What makes presidential primary races different from other elections – what makes them less like conventional wars and more like counter-insurgencies – is that so much of the dynamics of the race turns not just on when candidates are beaten, but when they admit to themselves that they are beaten. Of course, the psychological process of admitting defeat can be helped along by actual defeats at the ballot box, and for many campaigns the “time to go” speech is delivered by the campaign’s donors cutting off the money.
But the psychology still matters. Most presidential candidates have little experience losing elections and even less abandoning them. Scott Walker, one of the few to drop out early, had advanced his own career by giving up on the 2006 Wisconsin Governor’s race and saving himself for a winning run in 2010. Ted Cruz bailed on the 2010 Texas Attorney General race, but only because his whole campaign was premised on Greg Abbott leaving the job to run for Lieutenant Governor (a chain reaction that never happened because Rick Perry beat back Kay Bailey Hutchison’s primary challenge). Marco Rubio has written in his autobiography American Son about how he was almost ready to drop out of his Senate race against Charlie Crist, back when he was in single digits in the polls, and had discussed the possibility with close friends, but hardened his resolve to stay in when one of his campaign aides got a call spreading a rumor that Rubio was about to drop out:
I felt certain the call had come from someone in Governor Crist’s campaign who decided to disclose the sensitive information to force my hand. They were trying to muscle me out of the race again, and I didn’t like it. I turned to Brendan, and with a firm resolve I did not actually feel, categorically denied I would be dropping out of the race, not now or ever. I crossed that bridge and burned it behind me. There was no way back and no way out but forward.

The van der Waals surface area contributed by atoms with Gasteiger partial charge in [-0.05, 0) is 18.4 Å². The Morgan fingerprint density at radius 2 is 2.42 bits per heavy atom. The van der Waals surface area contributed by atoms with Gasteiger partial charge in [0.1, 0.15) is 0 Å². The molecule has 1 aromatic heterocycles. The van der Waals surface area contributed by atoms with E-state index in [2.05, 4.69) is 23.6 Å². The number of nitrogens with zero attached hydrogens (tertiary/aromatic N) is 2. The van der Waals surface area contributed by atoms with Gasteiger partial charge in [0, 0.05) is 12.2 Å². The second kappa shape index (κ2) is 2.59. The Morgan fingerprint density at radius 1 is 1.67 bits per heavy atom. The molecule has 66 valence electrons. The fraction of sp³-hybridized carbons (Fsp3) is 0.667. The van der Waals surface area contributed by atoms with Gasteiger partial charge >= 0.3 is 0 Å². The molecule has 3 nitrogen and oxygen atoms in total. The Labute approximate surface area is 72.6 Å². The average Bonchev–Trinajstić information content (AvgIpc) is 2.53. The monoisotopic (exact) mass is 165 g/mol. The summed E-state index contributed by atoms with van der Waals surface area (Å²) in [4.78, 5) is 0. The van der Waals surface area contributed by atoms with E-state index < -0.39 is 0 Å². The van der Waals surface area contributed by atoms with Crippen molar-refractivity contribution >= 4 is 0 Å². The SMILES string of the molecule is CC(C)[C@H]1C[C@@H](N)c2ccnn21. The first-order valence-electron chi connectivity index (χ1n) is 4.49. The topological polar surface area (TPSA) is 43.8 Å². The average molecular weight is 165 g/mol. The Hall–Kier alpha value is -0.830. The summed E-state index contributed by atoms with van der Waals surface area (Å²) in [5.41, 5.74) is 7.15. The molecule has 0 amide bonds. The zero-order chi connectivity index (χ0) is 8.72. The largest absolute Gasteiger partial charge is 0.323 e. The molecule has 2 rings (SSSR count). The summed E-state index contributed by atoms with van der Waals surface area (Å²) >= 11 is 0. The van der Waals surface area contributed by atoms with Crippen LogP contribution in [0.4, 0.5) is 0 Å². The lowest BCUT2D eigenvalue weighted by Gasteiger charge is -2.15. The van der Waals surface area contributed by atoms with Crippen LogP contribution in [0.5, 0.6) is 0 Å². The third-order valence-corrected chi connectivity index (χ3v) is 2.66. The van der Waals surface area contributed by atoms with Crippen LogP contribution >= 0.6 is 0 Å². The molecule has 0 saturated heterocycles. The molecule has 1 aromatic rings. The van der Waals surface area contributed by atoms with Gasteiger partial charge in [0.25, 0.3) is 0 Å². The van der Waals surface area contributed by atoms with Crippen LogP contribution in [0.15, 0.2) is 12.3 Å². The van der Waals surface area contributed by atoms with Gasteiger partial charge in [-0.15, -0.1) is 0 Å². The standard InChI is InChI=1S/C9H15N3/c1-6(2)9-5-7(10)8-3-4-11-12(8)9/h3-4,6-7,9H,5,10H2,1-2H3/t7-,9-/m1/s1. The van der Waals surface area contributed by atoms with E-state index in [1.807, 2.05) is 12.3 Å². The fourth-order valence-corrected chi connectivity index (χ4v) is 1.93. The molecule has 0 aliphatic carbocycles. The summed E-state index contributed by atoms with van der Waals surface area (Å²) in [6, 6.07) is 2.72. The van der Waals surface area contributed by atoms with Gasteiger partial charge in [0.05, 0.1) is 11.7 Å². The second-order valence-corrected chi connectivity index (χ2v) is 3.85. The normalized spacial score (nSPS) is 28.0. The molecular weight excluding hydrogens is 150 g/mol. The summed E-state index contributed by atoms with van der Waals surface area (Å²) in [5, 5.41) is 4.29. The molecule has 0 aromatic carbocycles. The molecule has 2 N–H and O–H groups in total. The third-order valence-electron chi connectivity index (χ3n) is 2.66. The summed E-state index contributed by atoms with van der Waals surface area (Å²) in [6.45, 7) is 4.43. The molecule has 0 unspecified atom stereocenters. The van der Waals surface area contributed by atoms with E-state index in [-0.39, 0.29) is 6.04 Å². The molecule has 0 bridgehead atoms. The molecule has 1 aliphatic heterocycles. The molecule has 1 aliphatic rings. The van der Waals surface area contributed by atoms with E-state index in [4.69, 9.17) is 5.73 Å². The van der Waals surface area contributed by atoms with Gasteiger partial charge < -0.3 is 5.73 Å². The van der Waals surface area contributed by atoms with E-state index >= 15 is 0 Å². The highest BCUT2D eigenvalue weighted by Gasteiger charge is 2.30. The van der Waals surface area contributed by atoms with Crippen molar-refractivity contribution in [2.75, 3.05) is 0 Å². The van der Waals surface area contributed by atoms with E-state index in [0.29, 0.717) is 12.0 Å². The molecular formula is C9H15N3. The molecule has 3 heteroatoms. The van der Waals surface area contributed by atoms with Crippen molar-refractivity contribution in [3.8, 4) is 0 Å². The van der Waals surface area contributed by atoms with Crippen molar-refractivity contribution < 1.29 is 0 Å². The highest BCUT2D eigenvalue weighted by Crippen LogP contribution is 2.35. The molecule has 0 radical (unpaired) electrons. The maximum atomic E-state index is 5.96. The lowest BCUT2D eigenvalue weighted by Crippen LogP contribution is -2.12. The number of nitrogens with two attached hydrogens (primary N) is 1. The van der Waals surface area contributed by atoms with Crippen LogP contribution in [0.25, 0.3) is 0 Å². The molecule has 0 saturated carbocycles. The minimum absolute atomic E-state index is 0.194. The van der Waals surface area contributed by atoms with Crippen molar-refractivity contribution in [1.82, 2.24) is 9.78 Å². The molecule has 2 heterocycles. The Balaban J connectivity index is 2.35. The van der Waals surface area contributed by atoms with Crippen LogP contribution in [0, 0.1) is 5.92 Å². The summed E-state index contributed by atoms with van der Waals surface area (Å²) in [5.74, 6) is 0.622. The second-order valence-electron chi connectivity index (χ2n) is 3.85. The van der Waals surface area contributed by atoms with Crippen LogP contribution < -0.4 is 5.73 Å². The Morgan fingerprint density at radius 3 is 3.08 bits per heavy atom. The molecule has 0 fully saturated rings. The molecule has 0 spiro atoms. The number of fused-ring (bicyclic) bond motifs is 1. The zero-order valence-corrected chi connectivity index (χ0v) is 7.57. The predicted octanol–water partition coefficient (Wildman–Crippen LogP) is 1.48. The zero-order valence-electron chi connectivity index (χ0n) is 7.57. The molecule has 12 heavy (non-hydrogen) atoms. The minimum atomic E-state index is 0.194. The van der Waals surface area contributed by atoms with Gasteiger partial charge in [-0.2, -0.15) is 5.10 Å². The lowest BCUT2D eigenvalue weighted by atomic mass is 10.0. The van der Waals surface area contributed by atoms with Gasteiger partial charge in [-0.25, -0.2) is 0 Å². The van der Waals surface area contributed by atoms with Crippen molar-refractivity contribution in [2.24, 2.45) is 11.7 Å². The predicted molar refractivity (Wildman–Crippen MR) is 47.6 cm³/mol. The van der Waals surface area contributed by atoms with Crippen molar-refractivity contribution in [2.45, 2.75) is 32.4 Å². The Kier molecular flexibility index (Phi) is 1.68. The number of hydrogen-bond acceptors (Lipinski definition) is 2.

So the last thing campaigns want to do is give flagging candidates a reason to react the way Rubio did. A number of the candidates who have dropped out so far, like Bobby Jindal and Chris Christie, have gone out of their way to not call on any other candidates to follow their lead, noting how much they resented being told that themselves. It’s also why many of them take some down time before endorsing anyone else, so they don’t look as if a single opponent pushed them out or bought them off. It may be why Ben Carson decided to stay in the race after Iowa following rumors that his retreat to Florida was a prelude to quitting.
The desire to go out on a high note, or at least to feel like you gave it everything you had and didn’t walk away prematurely, can lead to some counterintuitive dynamics. It can be easier to walk away after a vaguely respectable showing than a terrible one – thus, Christie and Rand Paul were a bit quicker to let go after New Hampshire and Iowa, respectively, than were Carly Fiorina and Rick Santorum. Santorum followed Iowa by announcing a bus tour of South Carolina, which was then scrapped a few days later; Fiorina was insisting she was in it for the long haul only hours before dropping out.